Date Arithmetic

Hello all,

How do I add time to a Date field using the scripting block in automations? I know about DATEADD() in formula fields but I’m trying to iterate through a loop. I want to automatically create an indeterminate number of new records where each record’s Date field is the next day (19th, 20th, 21st, etc) in other words, n = n + 1day.

Is there some way I can do this in my script’s for loop? Or some clever way to do it with formula fields?

Thanks,

you would better use autonumber field+DATEADD. date operations in JS5 are not so convenient as other parts,

Do you mean ES5?

Thankfully Airtable’s scripting environments support ES6. While date calculations still take some getting used to, they’re not that difficult for basic things.

@Sean_Murphy1 The formula solution that @Alexey_Gusev mentioned will definitely do the job. If you still want to try a scripting option, the Date instance methods that you’ll need are getDate() and setDate(). Here’s an example that creates a new Date instance with the current date (the default when no date info is passed during instantiation), and then adds one to the date.

const date = new Date()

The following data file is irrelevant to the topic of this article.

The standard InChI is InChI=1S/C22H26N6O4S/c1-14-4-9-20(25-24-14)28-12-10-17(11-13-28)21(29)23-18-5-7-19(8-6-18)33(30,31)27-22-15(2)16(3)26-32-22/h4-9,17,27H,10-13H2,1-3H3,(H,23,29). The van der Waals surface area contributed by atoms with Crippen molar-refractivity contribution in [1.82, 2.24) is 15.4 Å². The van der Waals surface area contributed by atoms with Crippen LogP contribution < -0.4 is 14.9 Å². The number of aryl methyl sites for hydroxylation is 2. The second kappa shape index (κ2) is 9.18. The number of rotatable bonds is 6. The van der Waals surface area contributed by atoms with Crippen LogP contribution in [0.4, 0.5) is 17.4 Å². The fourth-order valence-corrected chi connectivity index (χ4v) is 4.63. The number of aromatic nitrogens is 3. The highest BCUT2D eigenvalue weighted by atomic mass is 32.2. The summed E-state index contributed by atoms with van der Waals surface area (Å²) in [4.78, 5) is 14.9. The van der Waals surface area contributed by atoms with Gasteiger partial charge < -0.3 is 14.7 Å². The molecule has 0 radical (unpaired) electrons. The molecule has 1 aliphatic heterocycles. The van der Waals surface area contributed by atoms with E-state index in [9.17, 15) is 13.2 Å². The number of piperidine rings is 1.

console.log(`The starting date is ${date.getDate()}`)
date.setDate(date.getDate() + 1)
console.log(`Now the date is ${date.getDate()}`)

In case you’re wondering, this process of adding to the previous date works just fine when the new date crosses a month boundary, with the Date instance automatically adjusting the month as necessary. For example, if the date before the shift is the 31st of January, the date after the shift will be the 1st of February.

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Since you want to create an indeterminate number of new records with consecutive dates, you cannot do this with formula fields and a single automation run. There are clever ways of doing this with multiple automation runs and formula fields, but those tend to require additional fields that can clutter up a base.

What is your level of experience with scripting?

Is there a date field with the starting date?

  1. Read the date value from the triggering record. It will be an ISO text string.
  2. Convert that text string into a JavaScript date object using new Date().
  3. Find the next date with a combination of .getDate() and .setDate() methods on the date object.
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Do you mean ES5?

Sorry, I had to type JS. But I can totally agree that ES6 changed a lot, even make programming enjoyable.
OOP is also new thing for me, still can’t be used to a fact that I need to create object at first, in order to use it’s methods.

Not always. There are many methods that can be used directly on a literal instance of an object type; e.g. testing to see if a literal array includes a string pulled from a record:

if (["Region 2", "Region 7"].includes(rec.getCellValueAsString("Region"))
    output.text("Region is restricted")
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